- In late March we saw many insurers temporarily cease to offer ‘rent default protection’ cover in landlord’s insurance policies due to the uncertainty around potential government intervention into residential tenancy agreements. (We understand that landlord’s insurance make up approximately 10% of Home GWP nationally).
- In the short term, more people at home (isolation/ Work from Home measures) could lead to improvements in theft and other claims (burst pipes etc) that are less likely to occur, or be less severe if policyholders are at home. These make up a relatively small proportion of total claims cost so impact would be minimal.
- Constrained capacity on supply chain combined with large scale natural disaster pose a material risk to insurers in terms of being able to service claims, likely leading to increases in claim sizes.
- Although there is some reprieve on most regulatory timelines, with the new GICOP taking effect on 1 July this year insurers will need to ensure their operations (particularly claims) are managed and delivered to the levels and timelines outlined within GICOP – a challenge that has been heightened by COVID-19.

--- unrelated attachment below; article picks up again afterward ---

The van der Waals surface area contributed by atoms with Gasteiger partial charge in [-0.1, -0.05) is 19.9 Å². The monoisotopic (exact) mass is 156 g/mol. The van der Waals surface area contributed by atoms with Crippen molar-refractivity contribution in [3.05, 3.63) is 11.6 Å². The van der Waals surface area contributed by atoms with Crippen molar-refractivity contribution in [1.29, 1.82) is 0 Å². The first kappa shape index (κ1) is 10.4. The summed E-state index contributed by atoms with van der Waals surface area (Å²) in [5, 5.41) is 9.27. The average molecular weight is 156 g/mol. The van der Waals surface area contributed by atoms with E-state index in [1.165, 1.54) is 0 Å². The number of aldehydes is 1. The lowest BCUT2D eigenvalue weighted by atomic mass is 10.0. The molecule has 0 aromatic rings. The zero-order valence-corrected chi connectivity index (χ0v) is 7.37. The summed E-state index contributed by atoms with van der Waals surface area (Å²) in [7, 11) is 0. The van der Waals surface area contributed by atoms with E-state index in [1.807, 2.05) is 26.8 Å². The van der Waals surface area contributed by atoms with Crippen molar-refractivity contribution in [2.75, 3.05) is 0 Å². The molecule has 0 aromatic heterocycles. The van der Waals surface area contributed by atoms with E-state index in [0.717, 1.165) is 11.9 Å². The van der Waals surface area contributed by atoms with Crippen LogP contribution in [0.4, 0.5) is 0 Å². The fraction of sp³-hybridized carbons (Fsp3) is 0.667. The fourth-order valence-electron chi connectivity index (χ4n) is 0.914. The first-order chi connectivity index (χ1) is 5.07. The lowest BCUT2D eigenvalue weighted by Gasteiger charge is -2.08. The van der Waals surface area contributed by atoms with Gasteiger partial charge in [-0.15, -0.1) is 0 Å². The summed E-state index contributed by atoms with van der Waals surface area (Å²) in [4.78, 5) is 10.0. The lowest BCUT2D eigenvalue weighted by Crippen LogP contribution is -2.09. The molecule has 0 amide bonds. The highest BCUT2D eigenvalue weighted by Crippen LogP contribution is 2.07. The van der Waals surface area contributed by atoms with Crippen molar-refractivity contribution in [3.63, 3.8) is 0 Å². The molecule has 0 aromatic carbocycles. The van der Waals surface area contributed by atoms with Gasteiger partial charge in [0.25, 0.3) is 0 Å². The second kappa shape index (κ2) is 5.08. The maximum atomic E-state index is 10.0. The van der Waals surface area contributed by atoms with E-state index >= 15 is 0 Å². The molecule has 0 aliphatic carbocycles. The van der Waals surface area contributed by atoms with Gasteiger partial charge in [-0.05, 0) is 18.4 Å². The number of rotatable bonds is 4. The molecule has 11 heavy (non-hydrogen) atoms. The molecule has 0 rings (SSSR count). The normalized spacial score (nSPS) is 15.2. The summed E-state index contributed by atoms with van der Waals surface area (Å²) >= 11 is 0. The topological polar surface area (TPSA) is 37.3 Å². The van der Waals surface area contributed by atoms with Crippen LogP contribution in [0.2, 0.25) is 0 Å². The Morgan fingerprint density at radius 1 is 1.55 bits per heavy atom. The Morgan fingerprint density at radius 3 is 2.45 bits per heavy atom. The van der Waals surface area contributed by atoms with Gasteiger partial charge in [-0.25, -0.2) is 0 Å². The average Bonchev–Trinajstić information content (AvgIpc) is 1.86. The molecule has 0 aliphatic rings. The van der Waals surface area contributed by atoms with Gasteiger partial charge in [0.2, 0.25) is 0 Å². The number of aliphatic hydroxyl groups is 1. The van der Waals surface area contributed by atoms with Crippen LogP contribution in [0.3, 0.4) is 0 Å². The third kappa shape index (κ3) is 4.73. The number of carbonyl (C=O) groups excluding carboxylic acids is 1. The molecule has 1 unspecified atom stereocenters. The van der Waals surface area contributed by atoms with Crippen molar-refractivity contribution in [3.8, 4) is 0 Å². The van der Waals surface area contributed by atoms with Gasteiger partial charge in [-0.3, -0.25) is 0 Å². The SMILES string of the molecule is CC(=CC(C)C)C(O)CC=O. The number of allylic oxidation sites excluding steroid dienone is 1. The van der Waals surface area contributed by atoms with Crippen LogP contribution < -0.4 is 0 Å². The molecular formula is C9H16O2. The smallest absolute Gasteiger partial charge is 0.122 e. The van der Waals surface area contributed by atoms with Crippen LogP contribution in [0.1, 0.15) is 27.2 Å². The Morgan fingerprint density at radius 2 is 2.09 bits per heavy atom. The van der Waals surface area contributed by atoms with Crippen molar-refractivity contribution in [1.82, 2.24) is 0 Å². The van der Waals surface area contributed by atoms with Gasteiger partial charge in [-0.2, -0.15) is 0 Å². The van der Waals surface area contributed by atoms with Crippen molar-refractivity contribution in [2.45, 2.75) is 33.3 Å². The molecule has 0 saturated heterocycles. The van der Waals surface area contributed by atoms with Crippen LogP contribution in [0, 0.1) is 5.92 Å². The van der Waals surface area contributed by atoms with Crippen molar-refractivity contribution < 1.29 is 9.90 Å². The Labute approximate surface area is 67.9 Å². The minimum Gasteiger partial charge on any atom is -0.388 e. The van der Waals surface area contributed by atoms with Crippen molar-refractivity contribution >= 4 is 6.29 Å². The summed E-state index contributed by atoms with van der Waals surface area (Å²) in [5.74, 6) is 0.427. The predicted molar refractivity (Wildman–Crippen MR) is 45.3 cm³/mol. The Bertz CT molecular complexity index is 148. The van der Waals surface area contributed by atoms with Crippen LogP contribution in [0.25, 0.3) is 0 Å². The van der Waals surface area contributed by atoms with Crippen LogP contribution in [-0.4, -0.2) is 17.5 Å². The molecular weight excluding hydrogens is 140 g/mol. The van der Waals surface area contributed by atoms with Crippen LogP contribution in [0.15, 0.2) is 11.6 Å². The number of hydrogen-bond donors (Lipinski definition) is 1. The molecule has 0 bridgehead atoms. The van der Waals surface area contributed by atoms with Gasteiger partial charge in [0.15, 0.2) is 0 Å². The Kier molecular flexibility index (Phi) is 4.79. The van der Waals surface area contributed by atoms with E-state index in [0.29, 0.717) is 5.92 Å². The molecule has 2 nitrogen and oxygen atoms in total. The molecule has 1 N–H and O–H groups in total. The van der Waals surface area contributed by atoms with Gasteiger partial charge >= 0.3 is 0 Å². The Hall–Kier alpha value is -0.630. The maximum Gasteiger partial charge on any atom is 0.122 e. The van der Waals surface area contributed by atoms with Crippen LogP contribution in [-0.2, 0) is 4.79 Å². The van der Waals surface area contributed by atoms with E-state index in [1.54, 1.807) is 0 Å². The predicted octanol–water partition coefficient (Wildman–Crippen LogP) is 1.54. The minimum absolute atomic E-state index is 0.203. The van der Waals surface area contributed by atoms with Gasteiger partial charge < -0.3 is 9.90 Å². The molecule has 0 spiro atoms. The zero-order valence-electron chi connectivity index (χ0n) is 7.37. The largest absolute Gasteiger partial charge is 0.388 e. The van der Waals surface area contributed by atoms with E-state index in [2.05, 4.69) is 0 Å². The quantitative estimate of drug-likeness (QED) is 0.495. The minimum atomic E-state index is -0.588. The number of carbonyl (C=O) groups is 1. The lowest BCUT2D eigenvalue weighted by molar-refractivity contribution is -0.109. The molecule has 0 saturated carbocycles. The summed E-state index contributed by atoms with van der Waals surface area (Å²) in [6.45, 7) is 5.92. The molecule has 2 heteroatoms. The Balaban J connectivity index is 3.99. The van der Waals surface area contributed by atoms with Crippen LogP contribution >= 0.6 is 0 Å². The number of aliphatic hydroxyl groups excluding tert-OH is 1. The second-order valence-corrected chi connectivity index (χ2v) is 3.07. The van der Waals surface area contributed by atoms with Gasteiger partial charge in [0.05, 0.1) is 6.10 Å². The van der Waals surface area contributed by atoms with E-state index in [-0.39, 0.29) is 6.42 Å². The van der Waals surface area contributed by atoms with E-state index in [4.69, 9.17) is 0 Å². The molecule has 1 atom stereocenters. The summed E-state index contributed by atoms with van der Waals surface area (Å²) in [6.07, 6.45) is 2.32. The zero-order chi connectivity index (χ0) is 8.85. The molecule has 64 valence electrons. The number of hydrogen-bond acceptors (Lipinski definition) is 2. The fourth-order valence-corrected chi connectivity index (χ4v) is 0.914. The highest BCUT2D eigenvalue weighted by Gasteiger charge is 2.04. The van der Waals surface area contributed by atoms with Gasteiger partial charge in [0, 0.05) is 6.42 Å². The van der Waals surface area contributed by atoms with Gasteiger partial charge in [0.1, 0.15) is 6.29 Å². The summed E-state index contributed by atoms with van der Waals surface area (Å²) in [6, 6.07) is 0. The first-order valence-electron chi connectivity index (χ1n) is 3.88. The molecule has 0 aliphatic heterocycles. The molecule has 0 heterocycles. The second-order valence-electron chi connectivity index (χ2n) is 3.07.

- The government’s response to residential tenancy agreements and potential protections for tenants could have a material impact on ‘rent default’ claims for landlord’s insurers. The impact of these remains to be seen.
- CTP is compulsory for all registered vehicles; however, we might expect to see a decline in registrations due to people not using their vehicle and financial stress. Note that claims arising from unregistered vehicles are covered by the Nominal Defendant and these arrangements are different in each state.
- New vehicle sales have reduced, so there is likely to be minimum organic growth.